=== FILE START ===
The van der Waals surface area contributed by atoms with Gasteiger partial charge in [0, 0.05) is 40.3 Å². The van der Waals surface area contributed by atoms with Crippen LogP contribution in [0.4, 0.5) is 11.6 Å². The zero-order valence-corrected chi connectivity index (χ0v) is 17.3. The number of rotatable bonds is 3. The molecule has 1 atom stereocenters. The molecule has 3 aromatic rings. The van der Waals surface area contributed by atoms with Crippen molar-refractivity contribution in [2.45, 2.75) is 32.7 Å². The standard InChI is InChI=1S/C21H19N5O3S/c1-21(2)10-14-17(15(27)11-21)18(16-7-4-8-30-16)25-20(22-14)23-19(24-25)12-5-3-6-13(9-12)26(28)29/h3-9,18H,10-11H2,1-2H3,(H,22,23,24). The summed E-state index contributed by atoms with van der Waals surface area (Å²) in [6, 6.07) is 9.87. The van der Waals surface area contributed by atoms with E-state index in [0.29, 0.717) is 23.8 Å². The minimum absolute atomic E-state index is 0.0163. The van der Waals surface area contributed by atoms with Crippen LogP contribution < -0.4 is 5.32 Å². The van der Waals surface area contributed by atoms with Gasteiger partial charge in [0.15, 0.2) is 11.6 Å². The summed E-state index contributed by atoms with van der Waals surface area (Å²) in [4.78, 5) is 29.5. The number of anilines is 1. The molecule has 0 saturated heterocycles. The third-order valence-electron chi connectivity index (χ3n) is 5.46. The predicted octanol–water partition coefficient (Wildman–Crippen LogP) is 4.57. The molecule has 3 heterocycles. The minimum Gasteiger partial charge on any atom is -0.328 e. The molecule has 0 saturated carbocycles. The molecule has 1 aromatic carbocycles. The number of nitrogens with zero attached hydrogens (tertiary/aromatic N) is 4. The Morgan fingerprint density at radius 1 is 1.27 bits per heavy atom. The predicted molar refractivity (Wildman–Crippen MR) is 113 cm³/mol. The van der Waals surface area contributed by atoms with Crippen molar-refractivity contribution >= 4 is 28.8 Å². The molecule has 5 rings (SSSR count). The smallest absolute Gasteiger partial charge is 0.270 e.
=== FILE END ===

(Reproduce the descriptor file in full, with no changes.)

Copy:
The van der Waals surface area contributed by atoms with Gasteiger partial charge in [0, 0.05) is 40.3 Å². The van der Waals surface area contributed by atoms with Crippen LogP contribution in [0.4, 0.5) is 11.6 Å². The zero-order valence-corrected chi connectivity index (χ0v) is 17.3. The number of rotatable bonds is 3. The molecule has 1 atom stereocenters. The molecule has 3 aromatic rings. The van der Waals surface area contributed by atoms with Crippen molar-refractivity contribution in [2.45, 2.75) is 32.7 Å². The standard InChI is InChI=1S/C21H19N5O3S/c1-21(2)10-14-17(15(27)11-21)18(16-7-4-8-30-16)25-20(22-14)23-19(24-25)12-5-3-6-13(9-12)26(28)29/h3-9,18H,10-11H2,1-2H3,(H,22,23,24). The summed E-state index contributed by atoms with van der Waals surface area (Å²) in [6, 6.07) is 9.87. The van der Waals surface area contributed by atoms with E-state index in [0.29, 0.717) is 23.8 Å². The minimum absolute atomic E-state index is 0.0163. The van der Waals surface area contributed by atoms with Crippen LogP contribution < -0.4 is 5.32 Å². The van der Waals surface area contributed by atoms with Gasteiger partial charge in [0.15, 0.2) is 11.6 Å². The summed E-state index contributed by atoms with van der Waals surface area (Å²) in [4.78, 5) is 29.5. The number of anilines is 1. The molecule has 0 saturated heterocycles. The third-order valence-electron chi connectivity index (χ3n) is 5.46. The predicted octanol–water partition coefficient (Wildman–Crippen LogP) is 4.57. The molecule has 3 heterocycles. The minimum Gasteiger partial charge on any atom is -0.328 e. The molecule has 0 saturated carbocycles. The molecule has 1 aromatic carbocycles. The number of nitrogens with zero attached hydrogens (tertiary/aromatic N) is 4. The Morgan fingerprint density at radius 1 is 1.27 bits per heavy atom. The predicted molar refractivity (Wildman–Crippen MR) is 113 cm³/mol. The van der Waals surface area contributed by atoms with Crippen molar-refractivity contribution >= 4 is 28.8 Å². The molecule has 5 rings (SSSR count). The smallest absolute Gasteiger partial charge is 0.270 e.